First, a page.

It has been a month since police opened fire on a workers peaceful demonstration at the under-construction Banshkhali Coal Power plant in Bangladesh. They were defending their worker’s rights and payment of their overdue salary. Real World Radio recently spoke with Bareesh Hasan Chowdhury, research lawyer for Friends of the Earth Bangladesh/Bangladesh Lawyers Environmental Association (BELA) about the incident. Listen to the full interview here. 

“They were protesting because of their underwages, disgusting working conditions and also because they want to reduce a few working hours during Ramadan month”, summarized Bareesh Hasan Chowdhury, BELA’s research lawyer.

As result of that police shooting on April 17, seven workers were killed, 21 people were injured and 3,562 were sued by the Sub-inspector of Banshkhali Police Station Rashed and Chief Coordinator of the plant Faruk Ahmed.

The Bangladesh Environmental Lawyers Association (BELA/Friends of the Earth Bangladesh) with other five human rights NGO’s(*) filed two public interest litigations before the High Court Division of the Supreme Court of Bangladesh, against S. Alam group. Right now there is a politician investigation going on, but on the litigation petition NGO’S asked the Court for:

  1. The formation of a committee to impartially investigate the shooting;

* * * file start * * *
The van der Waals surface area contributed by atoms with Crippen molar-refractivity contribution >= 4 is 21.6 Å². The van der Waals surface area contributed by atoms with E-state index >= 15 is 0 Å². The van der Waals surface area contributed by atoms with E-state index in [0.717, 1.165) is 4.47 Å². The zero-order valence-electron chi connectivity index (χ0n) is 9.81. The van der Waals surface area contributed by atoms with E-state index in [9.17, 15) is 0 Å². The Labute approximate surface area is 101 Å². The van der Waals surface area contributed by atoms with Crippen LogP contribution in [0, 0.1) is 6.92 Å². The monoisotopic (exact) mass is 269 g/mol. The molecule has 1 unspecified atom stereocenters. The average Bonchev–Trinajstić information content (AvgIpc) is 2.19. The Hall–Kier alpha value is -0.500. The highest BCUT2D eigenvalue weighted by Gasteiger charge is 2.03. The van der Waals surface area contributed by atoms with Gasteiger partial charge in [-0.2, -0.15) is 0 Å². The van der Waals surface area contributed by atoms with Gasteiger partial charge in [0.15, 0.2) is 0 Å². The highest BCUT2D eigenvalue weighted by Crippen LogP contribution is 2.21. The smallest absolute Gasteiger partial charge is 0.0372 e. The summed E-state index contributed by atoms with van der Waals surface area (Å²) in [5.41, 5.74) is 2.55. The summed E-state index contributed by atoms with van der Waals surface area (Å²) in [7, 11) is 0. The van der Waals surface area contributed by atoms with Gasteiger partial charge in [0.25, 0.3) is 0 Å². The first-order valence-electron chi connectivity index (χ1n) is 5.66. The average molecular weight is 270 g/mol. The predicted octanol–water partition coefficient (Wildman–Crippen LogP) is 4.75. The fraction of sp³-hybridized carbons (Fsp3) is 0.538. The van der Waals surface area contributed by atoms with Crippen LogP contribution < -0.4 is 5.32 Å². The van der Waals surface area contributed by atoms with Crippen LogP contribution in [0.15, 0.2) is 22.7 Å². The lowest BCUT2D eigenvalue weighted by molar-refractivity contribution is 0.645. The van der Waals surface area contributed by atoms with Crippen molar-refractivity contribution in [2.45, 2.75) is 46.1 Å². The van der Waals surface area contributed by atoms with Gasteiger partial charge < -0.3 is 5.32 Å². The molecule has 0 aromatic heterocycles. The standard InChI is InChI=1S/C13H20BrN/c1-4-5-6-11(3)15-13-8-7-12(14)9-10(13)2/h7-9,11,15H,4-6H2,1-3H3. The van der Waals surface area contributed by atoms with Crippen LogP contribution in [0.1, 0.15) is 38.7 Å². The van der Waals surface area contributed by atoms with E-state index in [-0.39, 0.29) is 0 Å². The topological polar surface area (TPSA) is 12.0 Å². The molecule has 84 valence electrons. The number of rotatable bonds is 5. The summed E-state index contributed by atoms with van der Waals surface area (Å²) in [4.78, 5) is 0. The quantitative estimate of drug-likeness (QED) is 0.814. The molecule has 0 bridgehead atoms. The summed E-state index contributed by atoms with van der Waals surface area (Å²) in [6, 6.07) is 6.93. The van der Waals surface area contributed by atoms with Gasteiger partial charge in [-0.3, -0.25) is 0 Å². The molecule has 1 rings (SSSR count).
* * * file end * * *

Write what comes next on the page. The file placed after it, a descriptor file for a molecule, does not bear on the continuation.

2. Time limit for the submission of reports by the investigation committees formed by district administration and the police administration after the shooting;
  3. A report of the Ministry of Labor and Employment on labor safety;
  4. Protection, medical treatment and the payment of adequate compensation to the injured workers and families of the deceased workers.

“Until now, injured didn’t receive the cares they needed -also because of COVID and lockdown situation”, Bareesh Hasan Chowdhury told RWR.

This was not the first attack against workers with firearms: four villagers were killed on April 4, 2016 and one villager on February 1, 2017 in the firing of the armed forces of the owners and police with the local people over the land acquisition of this power project. People were mobilized fearing negative impact of these projects on their lives.

In 2017, BELA denounced the plan of the government of Bangladesh to go for 28 more coal based power plants in a world heritage site, Sundarbans.

“As an environmental organization, we hope that this project will get canceled. We should be funding renewable energies projects”, BELA’s lawyer stated.

 

Listen to the full interview here.

 

Cover photo: thedailystar.net